Fall Issue: 2016
E-Club: One good deed at a time
The Environmental Club (E-Club) at South Lebanon Elementary is making a difference one good deed at a time.
E-Club is a group for the 3rd and 4th graders at SLE. Every Monday, the club meets and sorts the recycling, educates themselves on healthy habits for the environment, and does good deeds for the community. This is the only environmental club in the district, however, the other elementary schools in the district are trying to start their own E-Clubs.
The club is popular throughout the school. This is the first year E-Club has had to turn away 20 children.
Janet Scruby is one of the teachers in charge of E-Club. Scruby is ecstatic to have such a passionate group of children as apart of E-Club this year.
“We had 40 applications the first day in,” Scruby said. “We try to make it as inclusive as we can. How do you say to kids, ‘You can save the Earth, and you can’t’? They’re all so earnest and they all want to save the Earth. We have 40 great kids here.”
The children have to go through an application process to be part of E-Club. Each applicant has to write a short essay on why they want to help the environment. The first 40 applicants have the best chance of being apart of the club, as there are only 40 spots.
Maddy Tucker, a 3rd grader at SLE, is extremely passionate about the environment, and enjoys sharing her experiences with her friends within the club. Maddy wants to help the environment for the animals, getting her inspiration from her two dogs.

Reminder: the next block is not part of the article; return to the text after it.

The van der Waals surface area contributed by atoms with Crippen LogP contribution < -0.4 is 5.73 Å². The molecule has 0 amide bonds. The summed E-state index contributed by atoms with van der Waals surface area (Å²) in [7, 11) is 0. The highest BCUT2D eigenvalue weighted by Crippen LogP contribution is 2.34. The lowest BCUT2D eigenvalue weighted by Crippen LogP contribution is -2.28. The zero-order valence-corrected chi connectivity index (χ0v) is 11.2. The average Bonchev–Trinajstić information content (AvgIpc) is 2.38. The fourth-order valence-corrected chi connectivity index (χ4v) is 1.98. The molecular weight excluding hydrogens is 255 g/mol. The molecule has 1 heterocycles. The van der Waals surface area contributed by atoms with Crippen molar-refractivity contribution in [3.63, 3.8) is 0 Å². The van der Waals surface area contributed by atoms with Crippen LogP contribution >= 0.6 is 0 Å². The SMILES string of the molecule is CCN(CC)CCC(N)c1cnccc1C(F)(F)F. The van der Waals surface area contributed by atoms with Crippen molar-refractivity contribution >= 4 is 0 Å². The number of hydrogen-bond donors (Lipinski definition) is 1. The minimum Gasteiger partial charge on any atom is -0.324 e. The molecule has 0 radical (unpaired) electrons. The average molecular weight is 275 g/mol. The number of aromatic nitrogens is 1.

“I wrote about how it’s good to recycle, because if you don’t, the animals will die.” Maddy said.
Children like Maddy fill the club with the passionate kids Scruby spoke about. Before each of their meetings, the club spends about 20 minutes collecting the recycling bins in the school and making sure each item in the bin can be recycled.
At this week’s meeting, the club spent time reviewing which materials are recyclable. Afterwards, the children made candy necklaces for people in the community. All of the materials the club uses, down to each plastic wrap, are recyclable.
The children are taught the importance of funding in order to use all eco-friendly materials.
“They’re doing the right thing, but because they’re doing the right thing, it costs a little more money,” Scruby said.
This educational approach combined with the social aspect of the club is creating a passionate community full of children who want to save the environment.
By Addie Collins